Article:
How To Say No Comment Without Saying No Comment

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    When it comes to crisis management, choose your words wisely

    One of the most common requests from clients of ours are for ways to “say no comment without saying no comment.” Yes, communication and transparency are crucial in today’s business environment, but sometimes it’s just not in your best interest to discuss a particular topic. That’s why Stephen Rafe’s take on the situation caught our eye, and drove us to ask if we could bring his tactics to our readers.

    Without further ado, here is a quote from Stephen Rafe’s forthcoming book on news-media interviewing:

    Saying the same thing in different words doesn’t help. Following President Clinton’s news conference in May, Susan Page (USA Today, Friday, May 1, 1998) described his “no-comment” efforts as “a convoluted game of TV’s ‘Jeopardy’ in which the questions and answers somehow had been drawn from completely different categories.” Arianna Huffington, (The New York Post, May 5, 1998,) wrote: “…my personal advice is that he (President Clinton) advise his lawyers to advise him not to hold any more press conferences until all his legal entanglements are disentangled….”

    Indeed, the President did come up with some creative ways to avoid saying “no-comment.” Here are some of the 15 he used — to the total of 29 questions he was asked:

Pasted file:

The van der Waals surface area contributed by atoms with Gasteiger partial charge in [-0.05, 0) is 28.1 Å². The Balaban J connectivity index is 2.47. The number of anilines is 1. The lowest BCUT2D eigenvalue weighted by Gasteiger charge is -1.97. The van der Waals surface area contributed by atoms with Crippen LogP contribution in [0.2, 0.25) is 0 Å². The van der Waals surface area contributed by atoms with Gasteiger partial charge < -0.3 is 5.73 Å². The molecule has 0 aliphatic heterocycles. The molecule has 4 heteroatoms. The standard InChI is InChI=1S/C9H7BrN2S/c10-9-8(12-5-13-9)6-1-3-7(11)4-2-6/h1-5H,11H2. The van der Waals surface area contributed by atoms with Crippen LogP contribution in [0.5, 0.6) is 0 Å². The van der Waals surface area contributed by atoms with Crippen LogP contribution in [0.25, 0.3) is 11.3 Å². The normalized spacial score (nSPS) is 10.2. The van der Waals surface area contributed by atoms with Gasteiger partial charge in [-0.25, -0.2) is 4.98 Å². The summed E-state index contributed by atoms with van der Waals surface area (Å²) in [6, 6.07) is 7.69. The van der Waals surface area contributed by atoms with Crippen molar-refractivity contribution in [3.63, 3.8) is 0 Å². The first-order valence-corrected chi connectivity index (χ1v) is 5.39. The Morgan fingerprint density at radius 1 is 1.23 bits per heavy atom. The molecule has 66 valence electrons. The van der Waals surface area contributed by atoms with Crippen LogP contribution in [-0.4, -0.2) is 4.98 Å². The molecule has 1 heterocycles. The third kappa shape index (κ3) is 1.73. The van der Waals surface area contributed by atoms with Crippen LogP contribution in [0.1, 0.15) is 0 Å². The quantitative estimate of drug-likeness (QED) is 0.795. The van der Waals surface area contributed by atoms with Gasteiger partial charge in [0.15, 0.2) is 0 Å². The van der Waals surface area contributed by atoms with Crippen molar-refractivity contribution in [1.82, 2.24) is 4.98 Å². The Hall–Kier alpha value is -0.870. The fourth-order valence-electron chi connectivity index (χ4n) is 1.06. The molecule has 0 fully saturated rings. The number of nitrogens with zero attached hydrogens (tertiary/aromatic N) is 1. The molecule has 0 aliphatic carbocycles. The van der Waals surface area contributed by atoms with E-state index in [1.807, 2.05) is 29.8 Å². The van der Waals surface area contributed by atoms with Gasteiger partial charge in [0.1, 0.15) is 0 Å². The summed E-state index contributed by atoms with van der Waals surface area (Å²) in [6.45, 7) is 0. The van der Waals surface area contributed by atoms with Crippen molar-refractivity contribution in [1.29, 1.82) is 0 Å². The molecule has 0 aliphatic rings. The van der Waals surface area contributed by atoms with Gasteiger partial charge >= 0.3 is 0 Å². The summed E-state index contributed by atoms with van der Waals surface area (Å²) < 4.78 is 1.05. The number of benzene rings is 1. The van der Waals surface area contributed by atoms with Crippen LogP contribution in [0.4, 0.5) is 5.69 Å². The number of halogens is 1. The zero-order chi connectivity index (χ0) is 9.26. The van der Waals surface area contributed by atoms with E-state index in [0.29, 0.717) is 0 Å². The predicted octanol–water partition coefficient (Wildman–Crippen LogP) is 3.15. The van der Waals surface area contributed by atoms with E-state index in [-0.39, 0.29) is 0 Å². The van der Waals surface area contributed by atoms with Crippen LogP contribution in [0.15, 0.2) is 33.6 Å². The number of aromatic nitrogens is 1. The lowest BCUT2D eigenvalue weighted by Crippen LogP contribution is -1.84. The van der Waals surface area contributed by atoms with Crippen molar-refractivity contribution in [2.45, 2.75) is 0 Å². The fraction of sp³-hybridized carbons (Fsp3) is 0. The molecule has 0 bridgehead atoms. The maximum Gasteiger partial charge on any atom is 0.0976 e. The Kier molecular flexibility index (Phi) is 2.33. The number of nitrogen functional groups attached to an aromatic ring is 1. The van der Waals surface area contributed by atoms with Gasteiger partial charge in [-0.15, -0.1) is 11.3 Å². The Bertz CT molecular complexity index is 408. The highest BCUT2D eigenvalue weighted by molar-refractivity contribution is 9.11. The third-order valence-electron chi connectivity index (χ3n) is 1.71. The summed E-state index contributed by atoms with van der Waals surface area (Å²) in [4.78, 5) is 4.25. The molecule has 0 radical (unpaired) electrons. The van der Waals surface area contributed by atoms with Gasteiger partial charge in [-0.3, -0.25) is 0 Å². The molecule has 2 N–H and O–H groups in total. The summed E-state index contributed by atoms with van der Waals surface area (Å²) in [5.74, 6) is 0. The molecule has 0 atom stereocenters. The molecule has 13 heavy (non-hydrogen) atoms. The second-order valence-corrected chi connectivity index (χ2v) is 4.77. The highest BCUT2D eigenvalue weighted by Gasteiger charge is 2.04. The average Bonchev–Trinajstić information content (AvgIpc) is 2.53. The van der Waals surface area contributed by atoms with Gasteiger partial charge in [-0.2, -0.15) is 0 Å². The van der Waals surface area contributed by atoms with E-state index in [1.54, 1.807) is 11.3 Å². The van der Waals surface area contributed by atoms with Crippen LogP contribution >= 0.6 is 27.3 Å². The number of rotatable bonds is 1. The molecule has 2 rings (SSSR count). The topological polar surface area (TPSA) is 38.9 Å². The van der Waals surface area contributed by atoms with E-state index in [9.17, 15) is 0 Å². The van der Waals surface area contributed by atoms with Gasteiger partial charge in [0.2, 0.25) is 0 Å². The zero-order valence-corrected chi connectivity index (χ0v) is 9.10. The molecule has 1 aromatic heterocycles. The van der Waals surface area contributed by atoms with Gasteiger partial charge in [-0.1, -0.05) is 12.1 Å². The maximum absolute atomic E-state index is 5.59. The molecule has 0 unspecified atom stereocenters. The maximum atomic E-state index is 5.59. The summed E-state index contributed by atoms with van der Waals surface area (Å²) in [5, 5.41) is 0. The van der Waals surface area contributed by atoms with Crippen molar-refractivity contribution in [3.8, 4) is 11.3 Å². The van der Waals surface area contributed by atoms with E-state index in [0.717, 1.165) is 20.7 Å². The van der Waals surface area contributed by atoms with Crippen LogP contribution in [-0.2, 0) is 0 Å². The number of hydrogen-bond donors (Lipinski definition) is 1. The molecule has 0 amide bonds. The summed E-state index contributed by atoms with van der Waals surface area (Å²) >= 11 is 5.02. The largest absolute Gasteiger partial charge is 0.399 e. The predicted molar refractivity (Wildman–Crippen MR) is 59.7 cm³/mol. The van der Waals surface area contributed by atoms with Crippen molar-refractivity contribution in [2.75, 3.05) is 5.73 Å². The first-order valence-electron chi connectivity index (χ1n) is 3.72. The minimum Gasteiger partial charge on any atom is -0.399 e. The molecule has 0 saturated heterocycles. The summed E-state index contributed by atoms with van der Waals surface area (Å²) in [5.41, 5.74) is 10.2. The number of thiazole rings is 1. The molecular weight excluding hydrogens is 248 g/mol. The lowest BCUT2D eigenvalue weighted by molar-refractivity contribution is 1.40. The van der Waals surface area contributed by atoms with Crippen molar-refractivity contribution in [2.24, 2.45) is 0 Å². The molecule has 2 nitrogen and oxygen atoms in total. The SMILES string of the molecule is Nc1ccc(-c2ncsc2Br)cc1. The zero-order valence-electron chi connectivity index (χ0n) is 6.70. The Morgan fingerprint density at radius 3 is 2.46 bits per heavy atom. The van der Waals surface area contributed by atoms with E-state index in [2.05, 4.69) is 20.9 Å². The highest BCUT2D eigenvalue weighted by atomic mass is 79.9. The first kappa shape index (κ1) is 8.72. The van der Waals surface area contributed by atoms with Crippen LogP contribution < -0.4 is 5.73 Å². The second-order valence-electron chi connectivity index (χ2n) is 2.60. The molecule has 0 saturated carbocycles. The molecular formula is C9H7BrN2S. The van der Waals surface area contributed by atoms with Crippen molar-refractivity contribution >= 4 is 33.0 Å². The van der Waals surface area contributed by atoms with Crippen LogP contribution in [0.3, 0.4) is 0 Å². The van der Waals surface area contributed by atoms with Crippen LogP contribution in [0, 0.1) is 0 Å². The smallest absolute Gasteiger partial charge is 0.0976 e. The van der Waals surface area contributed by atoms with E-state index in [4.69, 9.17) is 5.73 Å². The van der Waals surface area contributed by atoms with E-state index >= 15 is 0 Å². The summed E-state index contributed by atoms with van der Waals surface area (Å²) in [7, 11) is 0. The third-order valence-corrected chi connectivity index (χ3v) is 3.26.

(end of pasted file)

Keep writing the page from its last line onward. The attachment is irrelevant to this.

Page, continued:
• “I don’t have anything to say about that.”
    • “I can not comment on these matters because they are under seal.”
    • “I … have nothing to add to my former answer.”
    • “I have been advised, and I think it’s good advice under the circumstances — but I just — I just don’t have anything else to add about that.”

    The lesson learned for spokespersons? Elegant variations can not replace good technique.

    Techniques that Work

    So how should one respond to questions when tempted to give a “no-comment” answer? Here’s the approach I’ve refined to help my clients address such situations.

    First, always express a desire to cooperate, and follow with a reason why you can’t respond directly to the question. You might open by saying: “I wish I could comment on that (or “help you,” or “share that information with you,” or something similar and relevant), (use reporter’s name).”

    Next, if timing is your concern, continue by saying something such as: “However, once (name the event that controls timing) is no longer at issue (or “has been resolved”) I would be pleased to discuss this in detail with you.”

    If the issue is your concern, substitute words such as these instead: “However, doing so would give proprietary information to our competitors.”

    Follow with a point or fact that is relevant and “safe,” such as: “What I can tell you is that the (name of trade association) has said (and complete your response with related, but generic information from that source).”

    Structure your response this way and you decrease the chances that you will “loop” back to the question you were trying to dismiss. Looping frequently occurs when spokespersons try to ad lib. When you use this technique, you also increase the likelihood that the reporter will move on to the next question.

    For more information, contact Stephen Rafe at Stephen@rapportcommunications.net or visit http://rapportcommunications.net/.

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    For more resources, see the Free Management Library topic: Crisis Management
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